Those 48 hours in June 2017 told a story of two very different realities for LGBT people separated by less than two thousand miles. That weekend also demonstrated the capacity of social media to connect people and allow LGBT communities to pull together. Throughout the march in Kiev, social media was awash with messages of support and praise from cities across the globe, including in Scotland, for those who had defied the threats. This has been part of an ever-increasing trend within the LGBT movement that has seen activism not only target our domestic institutions but stand against injustices across the world. One of the most notable moments of this in recent times was the much-celebrated kiss between actor John Barrowman and a fellow dancer at the opening ceremony of the 2014 Glasgow Commonwealth Games. What was most remarkable was that this simple act was an act of defiance given that no less than 42 out of 53 Commonwealth countries continue to criminalise homosexuality. Scotland’s moment on the global stage was not just a celebration of the values at home but a shot over the bows of those governments that continue to discriminate against LGBT people. Other moments of solidarity include the hundreds in Edinburgh and Glasgow that stood with the gay community in Orlando after a shooting that left 49 people dead, including senior politicians. Most recently, protesters picketed the Russian consulate in the Scottish capital to condemn the actions of the Chechen government that has overseen the abduction, torture, and murder of gay and bisexual men in the Russian republic.

Campaigning for change at home takes determination. Seeking to end barbaric behaviour and discriminatory laws in other countries takes nothing less than tenacity, selflessness, and the ability to coordinate with communities across the world in order to make protest sufficiently vocal. Scotland’s journey to LGBT acceptance has been one fraught with hostilities from prominent people within public life, including business owner Brian Souter who bankrolled the Keep The Clause campaign in 2000. Even as the Scottish Parliament debated proposals to introduce same-sex marriage, some MSPs were bandying around fears that the institution of marriage would be undermined. The relatively small LGBT community in Scotland has learned a thing or two about standing up against a sometimes-stubborn status quo and eventually bringing society forward as a collective. Organisations including Stonewall and the Equality Network have helped place Scotland firmly at the centre of the global fight against LGBT injustice. This fight is massively reliant upon networking: the power to connect and share information at the touch of a button is now one of the most powerful tools the LGBT community can use to support other communities across the world.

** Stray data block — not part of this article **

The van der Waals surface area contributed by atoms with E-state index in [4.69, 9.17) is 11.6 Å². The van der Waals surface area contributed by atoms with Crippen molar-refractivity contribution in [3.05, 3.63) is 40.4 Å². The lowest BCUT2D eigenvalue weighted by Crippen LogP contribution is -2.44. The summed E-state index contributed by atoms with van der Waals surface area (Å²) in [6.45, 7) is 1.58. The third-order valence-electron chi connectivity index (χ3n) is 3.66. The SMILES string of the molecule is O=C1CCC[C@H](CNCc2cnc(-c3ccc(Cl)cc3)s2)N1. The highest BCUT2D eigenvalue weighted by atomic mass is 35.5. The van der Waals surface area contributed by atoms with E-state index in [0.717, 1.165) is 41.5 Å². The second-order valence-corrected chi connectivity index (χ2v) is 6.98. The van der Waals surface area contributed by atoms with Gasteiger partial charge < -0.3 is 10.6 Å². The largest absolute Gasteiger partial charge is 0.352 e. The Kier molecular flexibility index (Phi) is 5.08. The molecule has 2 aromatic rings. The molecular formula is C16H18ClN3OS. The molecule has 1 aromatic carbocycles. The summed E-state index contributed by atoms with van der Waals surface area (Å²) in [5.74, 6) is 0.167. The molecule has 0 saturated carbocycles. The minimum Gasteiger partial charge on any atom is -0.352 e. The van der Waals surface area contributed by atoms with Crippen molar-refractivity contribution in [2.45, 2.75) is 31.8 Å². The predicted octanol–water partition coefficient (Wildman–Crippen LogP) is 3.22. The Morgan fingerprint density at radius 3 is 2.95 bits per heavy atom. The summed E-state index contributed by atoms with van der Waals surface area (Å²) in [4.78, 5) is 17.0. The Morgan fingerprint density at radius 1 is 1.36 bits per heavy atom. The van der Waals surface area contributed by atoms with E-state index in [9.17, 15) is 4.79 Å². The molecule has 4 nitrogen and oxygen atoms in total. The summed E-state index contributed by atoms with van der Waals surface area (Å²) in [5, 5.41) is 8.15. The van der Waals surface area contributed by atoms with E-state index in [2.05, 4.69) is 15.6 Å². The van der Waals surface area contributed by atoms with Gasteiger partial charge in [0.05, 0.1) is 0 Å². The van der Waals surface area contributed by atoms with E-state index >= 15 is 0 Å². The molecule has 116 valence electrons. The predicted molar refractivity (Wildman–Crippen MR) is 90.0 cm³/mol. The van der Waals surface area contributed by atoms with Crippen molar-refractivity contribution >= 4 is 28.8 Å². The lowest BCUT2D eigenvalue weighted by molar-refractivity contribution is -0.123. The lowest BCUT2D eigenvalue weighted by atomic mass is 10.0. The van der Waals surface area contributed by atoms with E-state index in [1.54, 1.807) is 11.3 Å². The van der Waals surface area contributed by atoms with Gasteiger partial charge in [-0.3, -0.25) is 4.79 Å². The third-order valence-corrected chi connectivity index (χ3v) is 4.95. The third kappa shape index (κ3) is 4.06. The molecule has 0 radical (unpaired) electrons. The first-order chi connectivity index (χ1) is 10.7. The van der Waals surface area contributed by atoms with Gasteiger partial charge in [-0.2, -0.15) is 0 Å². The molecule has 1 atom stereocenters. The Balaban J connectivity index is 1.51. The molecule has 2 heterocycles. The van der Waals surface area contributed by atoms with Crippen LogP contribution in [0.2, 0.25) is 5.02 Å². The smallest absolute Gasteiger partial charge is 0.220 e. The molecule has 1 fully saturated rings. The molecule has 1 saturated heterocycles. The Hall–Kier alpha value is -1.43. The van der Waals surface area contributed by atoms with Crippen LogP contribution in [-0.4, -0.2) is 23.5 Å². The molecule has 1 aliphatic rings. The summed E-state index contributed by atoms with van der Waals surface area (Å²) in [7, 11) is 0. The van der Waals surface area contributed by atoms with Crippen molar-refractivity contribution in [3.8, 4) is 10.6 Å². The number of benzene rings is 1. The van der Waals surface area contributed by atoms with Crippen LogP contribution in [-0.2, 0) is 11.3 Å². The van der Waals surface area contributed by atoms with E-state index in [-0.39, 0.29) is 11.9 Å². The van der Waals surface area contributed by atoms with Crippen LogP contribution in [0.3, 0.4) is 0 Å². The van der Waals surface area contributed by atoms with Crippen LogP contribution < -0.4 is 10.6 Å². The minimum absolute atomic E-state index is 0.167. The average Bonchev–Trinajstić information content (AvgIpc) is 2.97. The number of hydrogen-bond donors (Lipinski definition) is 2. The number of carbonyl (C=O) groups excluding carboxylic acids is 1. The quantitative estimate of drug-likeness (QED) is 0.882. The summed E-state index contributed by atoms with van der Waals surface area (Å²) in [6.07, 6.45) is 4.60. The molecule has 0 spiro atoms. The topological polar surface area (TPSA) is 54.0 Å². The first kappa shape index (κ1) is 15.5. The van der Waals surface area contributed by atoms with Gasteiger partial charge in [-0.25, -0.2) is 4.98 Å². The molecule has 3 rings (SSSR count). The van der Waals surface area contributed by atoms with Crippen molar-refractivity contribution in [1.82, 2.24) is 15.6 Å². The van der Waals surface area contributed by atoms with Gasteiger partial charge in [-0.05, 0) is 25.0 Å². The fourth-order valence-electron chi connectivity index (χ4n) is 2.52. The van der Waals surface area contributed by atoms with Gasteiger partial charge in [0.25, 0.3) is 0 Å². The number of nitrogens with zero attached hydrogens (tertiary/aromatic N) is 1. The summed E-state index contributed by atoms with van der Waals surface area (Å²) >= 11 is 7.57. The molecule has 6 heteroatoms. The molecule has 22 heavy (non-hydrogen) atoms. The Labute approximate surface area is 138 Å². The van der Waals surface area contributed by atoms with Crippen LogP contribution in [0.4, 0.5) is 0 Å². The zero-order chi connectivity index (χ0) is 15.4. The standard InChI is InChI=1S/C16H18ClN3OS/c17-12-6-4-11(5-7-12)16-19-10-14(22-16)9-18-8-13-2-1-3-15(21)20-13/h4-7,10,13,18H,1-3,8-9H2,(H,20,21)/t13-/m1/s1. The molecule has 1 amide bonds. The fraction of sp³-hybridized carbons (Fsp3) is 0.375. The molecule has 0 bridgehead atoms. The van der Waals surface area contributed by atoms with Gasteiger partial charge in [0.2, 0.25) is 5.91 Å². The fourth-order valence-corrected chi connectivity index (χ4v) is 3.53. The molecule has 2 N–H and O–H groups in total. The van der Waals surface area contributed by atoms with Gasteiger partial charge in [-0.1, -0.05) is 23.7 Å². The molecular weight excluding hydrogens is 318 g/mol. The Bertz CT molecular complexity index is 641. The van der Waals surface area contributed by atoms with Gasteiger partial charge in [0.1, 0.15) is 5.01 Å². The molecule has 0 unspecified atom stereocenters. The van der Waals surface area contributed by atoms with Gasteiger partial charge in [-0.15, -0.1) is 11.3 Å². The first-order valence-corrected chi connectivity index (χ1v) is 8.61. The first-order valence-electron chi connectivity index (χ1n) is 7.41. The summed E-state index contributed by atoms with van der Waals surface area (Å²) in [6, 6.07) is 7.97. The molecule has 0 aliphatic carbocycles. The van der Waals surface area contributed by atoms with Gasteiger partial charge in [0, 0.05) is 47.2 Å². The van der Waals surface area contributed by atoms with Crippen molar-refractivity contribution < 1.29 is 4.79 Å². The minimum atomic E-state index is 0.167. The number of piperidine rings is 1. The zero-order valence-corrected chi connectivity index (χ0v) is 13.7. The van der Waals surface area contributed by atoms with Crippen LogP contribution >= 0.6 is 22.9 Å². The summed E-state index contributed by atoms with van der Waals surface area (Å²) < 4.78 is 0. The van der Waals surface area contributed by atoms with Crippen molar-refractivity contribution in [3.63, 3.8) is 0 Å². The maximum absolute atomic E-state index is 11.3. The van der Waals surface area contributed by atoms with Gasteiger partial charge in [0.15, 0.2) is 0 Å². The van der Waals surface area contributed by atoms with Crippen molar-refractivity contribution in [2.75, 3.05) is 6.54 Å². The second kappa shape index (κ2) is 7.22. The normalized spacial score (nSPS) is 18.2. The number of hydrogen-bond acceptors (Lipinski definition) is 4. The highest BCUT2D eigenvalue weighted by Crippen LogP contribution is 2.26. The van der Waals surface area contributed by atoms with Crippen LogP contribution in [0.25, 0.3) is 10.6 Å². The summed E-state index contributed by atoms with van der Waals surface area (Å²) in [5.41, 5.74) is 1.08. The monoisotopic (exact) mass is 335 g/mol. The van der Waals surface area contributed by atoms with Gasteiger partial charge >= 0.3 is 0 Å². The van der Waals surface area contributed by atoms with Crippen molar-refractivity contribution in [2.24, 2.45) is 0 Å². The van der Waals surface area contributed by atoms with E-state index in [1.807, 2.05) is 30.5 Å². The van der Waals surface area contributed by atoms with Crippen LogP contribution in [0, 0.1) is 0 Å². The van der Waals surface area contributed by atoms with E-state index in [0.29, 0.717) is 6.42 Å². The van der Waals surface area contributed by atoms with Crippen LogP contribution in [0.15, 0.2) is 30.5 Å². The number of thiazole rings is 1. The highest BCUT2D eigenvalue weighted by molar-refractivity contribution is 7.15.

The past decades have seen Scotland emerge at the vanguard of societal change towards LGBT people. It’s a credit to previous generations who laid the foundations for Scotland to become a country become internationally recognised for its laws and protections, and its social attitudes. A simple kiss in 2014 has become emblematic of a country very much at ease with itself and ready to show the world its commitment to equality, both at home and abroad.


Liam Beattie previously worked in the European Parliament. He now works for a third sector organisation in Edinburgh. He is a regular commentator for the BBC on equality issues. Liam is on Twitter at: @Liam_Beattie Email him at: Ljbeattie1@gmail.com


Featured photo: Pride March, Glasgow, 2016. © Stonewall, All Rights Reserved.